Those following the field know that Inc. magazine carried out an experiment in February: it sent everyone home to experience working virtually. Thanks to Virginia Adamson at Volvo IT, I just read Inc. Senior Writer Max Chafkin's very good article about it, "The Case, and the Plan, for the Virtual Company."
I've complained before about how thin most of the material about virtual working really is with the endless lists of "ten ways to" and "three things that you should do..."
Chafkin's article is thoughtful, extraordinarily well written for material in this field (admittedly dominated by techies not writers), and provocative. The set of things he comes up with are very important:
- Crunch the numbers to figure out the savings and expenses associated with stashing everyone at home.
- [For]Get the tech. He makes the argument so clearly. It really doesn't matter. Spend your time doing your work, not in training with new collaboration technology. While many people have advised us to change our old motto "90% people, 10% technology" to "80-20," I might go in the other direction after reading this: 95% people, 5% tech.
- Settle in. Great stories about the tension of working at home. Reminds me of a family classic when our girls were little (we've worked at home since the dawn of internet time). Adorable little girls come into office to ask question/get a hug/aka interrupt. Immediate need met, I say, "Would you like to leave yourself or should I escort you out?" The older of the two says, "'Scort me out." She, btw, is now working two days a week from home with little people nearby who have quite limited vocabulary at the moment.
- Master your emoticons and everything else about working online. Self-explanatory. Everyone interviewed for the piece, both within Inc. and outside, which is one of the great gifts of this story, struggled with isolation and loneliness even while benefiting from the ability to concentrate. This allows me to throw in another motto: "Isolate to concentrate; congregate to collaborate," which of course can be done at a distance or in-person.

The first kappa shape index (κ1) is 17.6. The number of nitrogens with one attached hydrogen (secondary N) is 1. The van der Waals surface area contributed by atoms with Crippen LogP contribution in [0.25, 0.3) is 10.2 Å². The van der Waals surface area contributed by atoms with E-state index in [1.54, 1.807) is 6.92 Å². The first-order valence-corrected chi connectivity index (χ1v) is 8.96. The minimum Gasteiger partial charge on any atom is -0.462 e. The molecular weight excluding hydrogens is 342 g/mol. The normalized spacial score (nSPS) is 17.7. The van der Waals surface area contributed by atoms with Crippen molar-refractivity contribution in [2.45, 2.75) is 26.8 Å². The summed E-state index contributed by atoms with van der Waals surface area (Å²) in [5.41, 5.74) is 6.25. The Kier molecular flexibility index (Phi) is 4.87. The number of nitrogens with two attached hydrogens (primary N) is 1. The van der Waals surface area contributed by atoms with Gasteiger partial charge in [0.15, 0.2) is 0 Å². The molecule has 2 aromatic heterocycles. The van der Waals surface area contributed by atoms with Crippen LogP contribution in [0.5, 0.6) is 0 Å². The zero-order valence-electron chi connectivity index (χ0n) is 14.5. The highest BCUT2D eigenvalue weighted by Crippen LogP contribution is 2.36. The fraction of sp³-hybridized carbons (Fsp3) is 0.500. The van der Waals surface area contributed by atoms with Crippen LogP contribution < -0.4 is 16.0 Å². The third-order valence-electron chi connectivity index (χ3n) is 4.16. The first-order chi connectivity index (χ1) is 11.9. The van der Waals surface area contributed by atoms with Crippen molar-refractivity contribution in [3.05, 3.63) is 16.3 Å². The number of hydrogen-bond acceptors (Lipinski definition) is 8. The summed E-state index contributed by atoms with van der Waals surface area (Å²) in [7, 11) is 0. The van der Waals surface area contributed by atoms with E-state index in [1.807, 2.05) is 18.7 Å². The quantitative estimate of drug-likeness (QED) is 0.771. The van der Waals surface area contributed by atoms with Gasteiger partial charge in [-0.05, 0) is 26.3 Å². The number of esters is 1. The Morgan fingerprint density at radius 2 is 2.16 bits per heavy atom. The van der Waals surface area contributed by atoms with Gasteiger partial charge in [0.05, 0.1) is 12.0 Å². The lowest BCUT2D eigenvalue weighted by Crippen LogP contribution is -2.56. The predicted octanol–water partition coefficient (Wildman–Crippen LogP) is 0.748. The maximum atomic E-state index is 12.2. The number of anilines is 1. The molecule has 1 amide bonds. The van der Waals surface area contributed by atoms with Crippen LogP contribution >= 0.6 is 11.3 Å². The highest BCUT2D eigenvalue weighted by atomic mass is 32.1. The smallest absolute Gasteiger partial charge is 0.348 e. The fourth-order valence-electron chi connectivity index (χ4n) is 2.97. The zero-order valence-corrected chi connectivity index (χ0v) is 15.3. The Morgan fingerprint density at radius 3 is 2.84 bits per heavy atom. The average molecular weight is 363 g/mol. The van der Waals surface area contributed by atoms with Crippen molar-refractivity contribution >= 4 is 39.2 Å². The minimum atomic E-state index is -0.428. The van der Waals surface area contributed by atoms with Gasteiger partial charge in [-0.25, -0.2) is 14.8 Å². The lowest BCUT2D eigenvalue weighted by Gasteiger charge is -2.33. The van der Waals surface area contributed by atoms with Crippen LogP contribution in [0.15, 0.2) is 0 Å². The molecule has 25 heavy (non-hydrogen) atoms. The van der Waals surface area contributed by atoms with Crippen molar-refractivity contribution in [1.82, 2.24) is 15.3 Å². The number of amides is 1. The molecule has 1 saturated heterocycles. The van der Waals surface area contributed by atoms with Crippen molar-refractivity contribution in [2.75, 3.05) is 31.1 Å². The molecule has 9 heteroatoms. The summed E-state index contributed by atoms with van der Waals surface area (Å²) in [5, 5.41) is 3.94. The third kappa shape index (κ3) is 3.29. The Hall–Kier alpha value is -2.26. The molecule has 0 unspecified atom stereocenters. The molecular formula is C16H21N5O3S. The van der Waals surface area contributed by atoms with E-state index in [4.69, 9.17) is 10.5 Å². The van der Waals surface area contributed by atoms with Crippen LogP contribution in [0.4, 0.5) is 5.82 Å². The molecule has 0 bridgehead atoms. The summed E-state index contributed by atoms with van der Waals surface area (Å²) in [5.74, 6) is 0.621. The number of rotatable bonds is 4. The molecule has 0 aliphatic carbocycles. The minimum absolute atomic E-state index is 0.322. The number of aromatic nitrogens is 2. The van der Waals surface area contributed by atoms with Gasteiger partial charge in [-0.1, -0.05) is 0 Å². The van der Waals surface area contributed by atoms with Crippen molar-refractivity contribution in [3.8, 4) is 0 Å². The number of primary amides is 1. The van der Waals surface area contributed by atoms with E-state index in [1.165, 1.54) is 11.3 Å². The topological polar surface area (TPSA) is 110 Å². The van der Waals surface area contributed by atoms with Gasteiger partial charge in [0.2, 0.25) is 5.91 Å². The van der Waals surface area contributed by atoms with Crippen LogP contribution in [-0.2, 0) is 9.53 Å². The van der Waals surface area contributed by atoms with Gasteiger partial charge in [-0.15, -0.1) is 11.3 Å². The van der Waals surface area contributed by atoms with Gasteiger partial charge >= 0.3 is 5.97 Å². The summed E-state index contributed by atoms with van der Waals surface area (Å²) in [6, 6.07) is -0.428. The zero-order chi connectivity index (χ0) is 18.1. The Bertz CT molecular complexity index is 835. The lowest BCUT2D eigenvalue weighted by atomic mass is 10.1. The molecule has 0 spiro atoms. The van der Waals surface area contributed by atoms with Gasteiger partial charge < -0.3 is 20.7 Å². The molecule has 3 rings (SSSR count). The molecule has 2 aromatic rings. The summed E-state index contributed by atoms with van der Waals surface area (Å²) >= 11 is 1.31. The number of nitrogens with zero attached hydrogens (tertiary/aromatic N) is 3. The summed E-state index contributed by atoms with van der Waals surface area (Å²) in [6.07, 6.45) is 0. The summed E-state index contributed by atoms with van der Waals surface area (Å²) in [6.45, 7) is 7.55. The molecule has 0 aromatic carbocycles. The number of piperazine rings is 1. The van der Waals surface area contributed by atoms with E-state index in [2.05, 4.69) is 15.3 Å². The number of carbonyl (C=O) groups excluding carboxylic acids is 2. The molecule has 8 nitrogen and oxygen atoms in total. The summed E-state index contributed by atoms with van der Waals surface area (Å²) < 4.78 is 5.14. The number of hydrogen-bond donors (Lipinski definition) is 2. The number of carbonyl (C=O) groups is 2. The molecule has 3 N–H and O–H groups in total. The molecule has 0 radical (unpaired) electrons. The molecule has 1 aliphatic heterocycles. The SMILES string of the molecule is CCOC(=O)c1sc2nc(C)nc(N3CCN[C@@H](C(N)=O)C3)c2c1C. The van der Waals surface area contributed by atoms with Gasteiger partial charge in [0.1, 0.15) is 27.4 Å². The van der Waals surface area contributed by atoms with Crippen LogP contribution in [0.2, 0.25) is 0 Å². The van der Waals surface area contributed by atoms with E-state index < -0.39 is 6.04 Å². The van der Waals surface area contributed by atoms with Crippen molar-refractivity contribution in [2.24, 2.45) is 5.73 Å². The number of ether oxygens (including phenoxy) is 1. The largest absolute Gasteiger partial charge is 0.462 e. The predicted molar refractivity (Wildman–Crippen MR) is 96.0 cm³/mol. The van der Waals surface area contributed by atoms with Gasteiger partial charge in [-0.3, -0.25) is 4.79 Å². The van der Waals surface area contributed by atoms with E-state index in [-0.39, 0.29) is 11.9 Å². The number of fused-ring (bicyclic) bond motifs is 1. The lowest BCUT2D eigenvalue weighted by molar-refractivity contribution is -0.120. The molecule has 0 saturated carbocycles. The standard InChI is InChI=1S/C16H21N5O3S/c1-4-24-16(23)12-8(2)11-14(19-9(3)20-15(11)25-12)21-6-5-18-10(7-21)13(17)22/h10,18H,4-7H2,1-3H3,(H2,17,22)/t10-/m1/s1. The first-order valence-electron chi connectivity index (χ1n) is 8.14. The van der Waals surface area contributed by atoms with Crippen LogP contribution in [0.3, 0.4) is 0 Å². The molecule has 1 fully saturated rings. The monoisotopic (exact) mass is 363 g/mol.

- Explain yourself. The publishing world, or at least a blogger at Columbia School of Journalism, interpreted Inc.'s experiment as the opening shot in its shutting down.
- Consider your culture. Here's my beef with the piece, Mr. Chafkin. I don't agree that "going virtual means moving away from a culture of collaboration by a group of competent generalists and toward one based on specialists who are cheap, efficient, and good at meeting deadlines." Snope. Not at all. It's not the content/expertise of the collaborators that matters; it's the way they collaborate. Yes, you can limit virtual working to brain-picking for specific expertise; it's very effective. But the big mushies of collaboration can and do still take place virtually. In fact, generalists benefit from virtual working as they generally surf more. I have no data to back this up but think about it. The most interesting stuff I've picked up today has been on Facebook News Feed. I would not be seeing it if someone were looking over my shoulder. And, please, before you think I'm saying FB should replace real news...I'm not. Just an anecdote about how we spend "idle" time.
So...turns out that most of the Inc-ers wanted back to the office. (I failed to mention that they have 10,000 absolutely gorgeous square feet in downtown Manhattan. But then again, Inc. has always had great offices - I remember going to the waterfront in Boston when they were located here in '90s.) My read on this: of course. It was an experiment, not meant to last, with coming back together to reflect built into the test. Were Inc. to seriously go virtual, it would make a plan to address the tough stuff, to build a space-and-time spanning culture, to promote norms and perks that make it easier for people, and, most importantly, it would hire differently. Everyone in the experiment had been hired into a bricks-and-mortar position. Make that same position virtual and different people would apply.
I could argue a few more points but, geez, Inc., good for you. And really good for you, Max Chafkin. Very enlightening piece.